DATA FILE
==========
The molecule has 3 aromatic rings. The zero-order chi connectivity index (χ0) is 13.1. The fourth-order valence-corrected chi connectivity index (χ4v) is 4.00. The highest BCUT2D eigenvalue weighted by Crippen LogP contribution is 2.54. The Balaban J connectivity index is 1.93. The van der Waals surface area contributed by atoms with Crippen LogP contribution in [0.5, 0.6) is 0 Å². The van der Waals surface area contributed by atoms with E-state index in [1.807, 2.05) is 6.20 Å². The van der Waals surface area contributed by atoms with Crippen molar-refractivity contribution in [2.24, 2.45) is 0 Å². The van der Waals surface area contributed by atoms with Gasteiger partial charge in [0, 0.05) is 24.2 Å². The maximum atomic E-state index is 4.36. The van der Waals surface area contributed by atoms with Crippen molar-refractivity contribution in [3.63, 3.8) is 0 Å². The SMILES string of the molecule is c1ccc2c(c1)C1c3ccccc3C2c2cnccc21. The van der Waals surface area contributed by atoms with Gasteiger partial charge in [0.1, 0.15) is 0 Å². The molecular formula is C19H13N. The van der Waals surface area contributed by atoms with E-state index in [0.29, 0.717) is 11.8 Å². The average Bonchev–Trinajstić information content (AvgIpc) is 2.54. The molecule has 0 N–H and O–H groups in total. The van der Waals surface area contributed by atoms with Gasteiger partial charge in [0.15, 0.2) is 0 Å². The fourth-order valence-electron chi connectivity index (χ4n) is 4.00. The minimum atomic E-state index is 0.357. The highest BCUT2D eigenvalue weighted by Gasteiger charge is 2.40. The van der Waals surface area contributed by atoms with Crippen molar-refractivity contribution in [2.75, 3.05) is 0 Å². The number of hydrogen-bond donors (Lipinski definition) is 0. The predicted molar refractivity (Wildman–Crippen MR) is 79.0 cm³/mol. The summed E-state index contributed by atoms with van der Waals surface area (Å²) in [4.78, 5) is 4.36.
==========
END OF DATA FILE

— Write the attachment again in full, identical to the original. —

The molecule has 3 aromatic rings. The zero-order chi connectivity index (χ0) is 13.1. The fourth-order valence-corrected chi connectivity index (χ4v) is 4.00. The highest BCUT2D eigenvalue weighted by Crippen LogP contribution is 2.54. The Balaban J connectivity index is 1.93. The van der Waals surface area contributed by atoms with Crippen LogP contribution in [0.5, 0.6) is 0 Å². The van der Waals surface area contributed by atoms with E-state index in [1.807, 2.05) is 6.20 Å². The van der Waals surface area contributed by atoms with Crippen molar-refractivity contribution in [2.24, 2.45) is 0 Å². The van der Waals surface area contributed by atoms with Gasteiger partial charge in [0, 0.05) is 24.2 Å². The maximum atomic E-state index is 4.36. The van der Waals surface area contributed by atoms with Crippen molar-refractivity contribution in [3.63, 3.8) is 0 Å². The SMILES string of the molecule is c1ccc2c(c1)C1c3ccccc3C2c2cnccc21. The van der Waals surface area contributed by atoms with Gasteiger partial charge in [0.1, 0.15) is 0 Å². The molecular formula is C19H13N. The van der Waals surface area contributed by atoms with E-state index in [0.29, 0.717) is 11.8 Å². The average Bonchev–Trinajstić information content (AvgIpc) is 2.54. The molecule has 0 N–H and O–H groups in total. The van der Waals surface area contributed by atoms with Gasteiger partial charge in [0.15, 0.2) is 0 Å². The fourth-order valence-electron chi connectivity index (χ4n) is 4.00. The minimum atomic E-state index is 0.357. The highest BCUT2D eigenvalue weighted by Gasteiger charge is 2.40. The van der Waals surface area contributed by atoms with Crippen molar-refractivity contribution in [2.75, 3.05) is 0 Å². The number of hydrogen-bond donors (Lipinski definition) is 0. The predicted molar refractivity (Wildman–Crippen MR) is 79.0 cm³/mol. The summed E-state index contributed by atoms with van der Waals surface area (Å²) in [4.78, 5) is 4.36.